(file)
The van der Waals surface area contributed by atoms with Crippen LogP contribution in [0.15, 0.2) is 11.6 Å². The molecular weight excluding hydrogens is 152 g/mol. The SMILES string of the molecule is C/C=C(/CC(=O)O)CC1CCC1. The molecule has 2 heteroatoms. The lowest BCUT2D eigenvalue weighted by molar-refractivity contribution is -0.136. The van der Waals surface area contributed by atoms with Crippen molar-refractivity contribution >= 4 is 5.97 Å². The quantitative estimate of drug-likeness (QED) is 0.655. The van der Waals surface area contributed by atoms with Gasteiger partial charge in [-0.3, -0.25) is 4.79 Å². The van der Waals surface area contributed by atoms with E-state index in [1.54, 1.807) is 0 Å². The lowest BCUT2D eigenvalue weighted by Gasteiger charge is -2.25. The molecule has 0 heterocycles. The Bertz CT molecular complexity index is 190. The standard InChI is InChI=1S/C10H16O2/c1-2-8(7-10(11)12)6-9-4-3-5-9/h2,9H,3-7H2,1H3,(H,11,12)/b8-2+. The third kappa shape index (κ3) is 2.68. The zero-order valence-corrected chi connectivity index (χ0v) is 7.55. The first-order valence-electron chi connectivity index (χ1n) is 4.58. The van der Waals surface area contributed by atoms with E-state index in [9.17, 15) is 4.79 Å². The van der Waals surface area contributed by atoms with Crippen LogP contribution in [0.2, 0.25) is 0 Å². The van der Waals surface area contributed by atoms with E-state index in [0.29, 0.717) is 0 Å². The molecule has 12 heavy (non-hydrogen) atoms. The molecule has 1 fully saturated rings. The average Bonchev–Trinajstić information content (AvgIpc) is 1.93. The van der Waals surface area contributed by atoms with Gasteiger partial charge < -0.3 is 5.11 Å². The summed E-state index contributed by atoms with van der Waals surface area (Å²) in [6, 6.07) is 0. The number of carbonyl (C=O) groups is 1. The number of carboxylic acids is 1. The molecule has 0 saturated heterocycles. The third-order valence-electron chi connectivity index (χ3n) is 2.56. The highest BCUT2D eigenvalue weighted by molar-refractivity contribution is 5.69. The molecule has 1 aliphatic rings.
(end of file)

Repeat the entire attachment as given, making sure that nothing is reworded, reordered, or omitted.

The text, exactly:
The van der Waals surface area contributed by atoms with Crippen LogP contribution in [0.15, 0.2) is 11.6 Å². The molecular weight excluding hydrogens is 152 g/mol. The SMILES string of the molecule is C/C=C(/CC(=O)O)CC1CCC1. The molecule has 2 heteroatoms. The lowest BCUT2D eigenvalue weighted by molar-refractivity contribution is -0.136. The van der Waals surface area contributed by atoms with Crippen molar-refractivity contribution >= 4 is 5.97 Å². The quantitative estimate of drug-likeness (QED) is 0.655. The van der Waals surface area contributed by atoms with Gasteiger partial charge in [-0.3, -0.25) is 4.79 Å². The van der Waals surface area contributed by atoms with E-state index in [1.54, 1.807) is 0 Å². The lowest BCUT2D eigenvalue weighted by Gasteiger charge is -2.25. The molecule has 0 heterocycles. The Bertz CT molecular complexity index is 190. The standard InChI is InChI=1S/C10H16O2/c1-2-8(7-10(11)12)6-9-4-3-5-9/h2,9H,3-7H2,1H3,(H,11,12)/b8-2+. The third kappa shape index (κ3) is 2.68. The zero-order valence-corrected chi connectivity index (χ0v) is 7.55. The first-order valence-electron chi connectivity index (χ1n) is 4.58. The van der Waals surface area contributed by atoms with E-state index in [9.17, 15) is 4.79 Å². The van der Waals surface area contributed by atoms with Crippen LogP contribution in [0.2, 0.25) is 0 Å². The van der Waals surface area contributed by atoms with E-state index in [0.29, 0.717) is 0 Å². The molecule has 12 heavy (non-hydrogen) atoms. The molecule has 1 fully saturated rings. The average Bonchev–Trinajstić information content (AvgIpc) is 1.93. The van der Waals surface area contributed by atoms with Gasteiger partial charge < -0.3 is 5.11 Å². The summed E-state index contributed by atoms with van der Waals surface area (Å²) in [6, 6.07) is 0. The number of carbonyl (C=O) groups is 1. The number of carboxylic acids is 1. The molecule has 0 saturated heterocycles. The third-order valence-electron chi connectivity index (χ3n) is 2.56. The highest BCUT2D eigenvalue weighted by molar-refractivity contribution is 5.69. The molecule has 1 aliphatic rings.